IBM and Wimbledon: The tech that takes you closer to the tennis. Brought to you by Wimbledon Insights

New Statesman

The relationship between IBM and the Wimbledon Championships is now entering its 24th year, following IBM’s appointment as the official IT supplier and consultant to the All England Lawn Tennis Club. From an initial service providing scores and statistics to the BBC, IBM’s involvement with Wimbledon has grown to cover a range of tracking, analysis and information services that broadcasters, coaches and players use every day, and that now allow the rest of us to get even closer to the action.

In 1994 IBM unveiled Player Report, a set of innovative services that delivered detailed statistics to players and coaches so that they could analyse their own performance, and that of their opponents. In 1999 courtside serve speed displays used radar information to bring instant information on the speed of every serve. In 2000, the Wimbledon Information System made its debut; an intranet-based, on-site resource for players, press and the public. This contains a wealth of information including the detailed point -by-point statistics captured for every match as well as order of play, results, and player biographies, but also historical data going back to 1877 and the first ever Wimbledon match.

By 2007, IBM was providing Match Analysis DVDs to all singles players on the Centre and No 1 Courts at the conclusion of the match, combining point-by-point video with statistical information that enabled players and coaches to view and analyse the game. Then in 2008, IBM introduced SlamTracker, providing live online scoring for matches in action and allowing fans to track their favourite players’ progress through The Championships. In 2011, IBM trialled SecondSight, a system that tracked the speed and direction of players as they moved around the court. Not only could we map the action, point by point, but with the data rendered in 3D, we could view each match event from a range of different angles.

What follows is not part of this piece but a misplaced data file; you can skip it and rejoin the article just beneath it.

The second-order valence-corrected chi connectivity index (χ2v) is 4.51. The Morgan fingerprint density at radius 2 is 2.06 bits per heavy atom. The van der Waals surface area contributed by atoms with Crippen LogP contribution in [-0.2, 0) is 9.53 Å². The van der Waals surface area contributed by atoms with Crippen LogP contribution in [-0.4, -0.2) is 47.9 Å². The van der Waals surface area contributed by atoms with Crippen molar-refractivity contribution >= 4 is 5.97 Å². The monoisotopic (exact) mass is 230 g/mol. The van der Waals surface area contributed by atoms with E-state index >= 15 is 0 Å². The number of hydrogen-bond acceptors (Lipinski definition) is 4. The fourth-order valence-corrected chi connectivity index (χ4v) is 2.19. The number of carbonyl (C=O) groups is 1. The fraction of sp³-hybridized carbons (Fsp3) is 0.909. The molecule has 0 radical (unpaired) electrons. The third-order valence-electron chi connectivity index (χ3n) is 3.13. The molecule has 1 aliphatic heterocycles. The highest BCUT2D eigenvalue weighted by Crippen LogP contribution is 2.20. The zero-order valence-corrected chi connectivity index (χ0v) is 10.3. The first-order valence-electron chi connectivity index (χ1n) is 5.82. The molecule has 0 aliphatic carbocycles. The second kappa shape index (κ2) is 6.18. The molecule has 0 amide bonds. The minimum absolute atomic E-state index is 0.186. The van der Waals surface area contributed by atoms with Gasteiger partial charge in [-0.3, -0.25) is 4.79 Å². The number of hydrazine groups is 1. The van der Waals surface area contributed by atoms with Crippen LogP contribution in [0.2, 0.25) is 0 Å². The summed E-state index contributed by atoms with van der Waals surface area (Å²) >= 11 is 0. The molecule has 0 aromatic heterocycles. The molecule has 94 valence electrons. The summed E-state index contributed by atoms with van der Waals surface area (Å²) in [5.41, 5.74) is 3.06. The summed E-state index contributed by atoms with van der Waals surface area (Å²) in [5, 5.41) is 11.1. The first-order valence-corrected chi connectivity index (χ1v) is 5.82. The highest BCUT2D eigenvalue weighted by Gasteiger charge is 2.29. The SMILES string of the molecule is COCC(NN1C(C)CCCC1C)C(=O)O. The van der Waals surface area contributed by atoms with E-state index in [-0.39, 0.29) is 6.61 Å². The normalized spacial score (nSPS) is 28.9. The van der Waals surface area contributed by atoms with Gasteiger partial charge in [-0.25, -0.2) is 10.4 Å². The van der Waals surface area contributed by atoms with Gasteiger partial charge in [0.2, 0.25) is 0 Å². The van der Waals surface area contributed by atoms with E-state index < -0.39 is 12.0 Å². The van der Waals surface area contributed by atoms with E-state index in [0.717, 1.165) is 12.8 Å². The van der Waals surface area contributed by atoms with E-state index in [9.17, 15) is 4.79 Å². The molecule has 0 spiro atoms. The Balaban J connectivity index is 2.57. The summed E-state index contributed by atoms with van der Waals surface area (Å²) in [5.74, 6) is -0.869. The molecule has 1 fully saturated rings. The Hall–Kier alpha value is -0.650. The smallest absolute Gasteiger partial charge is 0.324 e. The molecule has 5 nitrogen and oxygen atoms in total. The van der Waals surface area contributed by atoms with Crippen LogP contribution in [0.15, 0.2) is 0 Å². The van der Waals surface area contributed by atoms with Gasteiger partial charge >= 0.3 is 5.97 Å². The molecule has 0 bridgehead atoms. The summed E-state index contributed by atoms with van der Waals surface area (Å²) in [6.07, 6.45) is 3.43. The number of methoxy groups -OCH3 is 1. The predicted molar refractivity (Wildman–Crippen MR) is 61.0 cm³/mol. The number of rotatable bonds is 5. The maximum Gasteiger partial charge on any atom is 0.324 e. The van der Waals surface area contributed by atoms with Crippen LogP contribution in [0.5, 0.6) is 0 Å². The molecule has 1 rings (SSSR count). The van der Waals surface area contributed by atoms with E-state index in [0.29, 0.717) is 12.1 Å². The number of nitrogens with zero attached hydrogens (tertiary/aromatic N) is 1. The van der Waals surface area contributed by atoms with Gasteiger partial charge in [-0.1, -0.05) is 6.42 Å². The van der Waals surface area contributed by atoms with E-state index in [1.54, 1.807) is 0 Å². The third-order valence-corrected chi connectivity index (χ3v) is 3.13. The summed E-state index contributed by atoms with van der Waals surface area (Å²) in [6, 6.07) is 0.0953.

SlamTracker: Predictive Analytics at Play

These days IBM doesn’t just provide technology to watch and score each match, but technology that can help the fan experience even further with rich insights presented in a visually compelling way. Introduced last year, IBM SlamTracker was enhanced with a “Keys to the match” feature. Using over eight years of Grand Slam tennis data and 41 million data points, IBM is able to find the patterns and styles of play for particular head-to-head matches (or between players of similar styles if the players in question have not met before).

In the run-up to a match, the data for one player is compared to that of his or her opponent, along with players of a similar style to determine the ‘keys to the match’: the three targets that player has to hit if they want to enhance their chance of winning. These keys are selected by analysing 45 potential match dynamics – 19 offensive, 9 defensive, 9 endurance and 8 style – to identify the ones that will be vital to each player in this specific match. Meanwhile, once in the match the players’ actual performance is tracked against a set of key performance indicators, creating values for each player’s ‘momentum’ and mapping the key turning points and what caused them.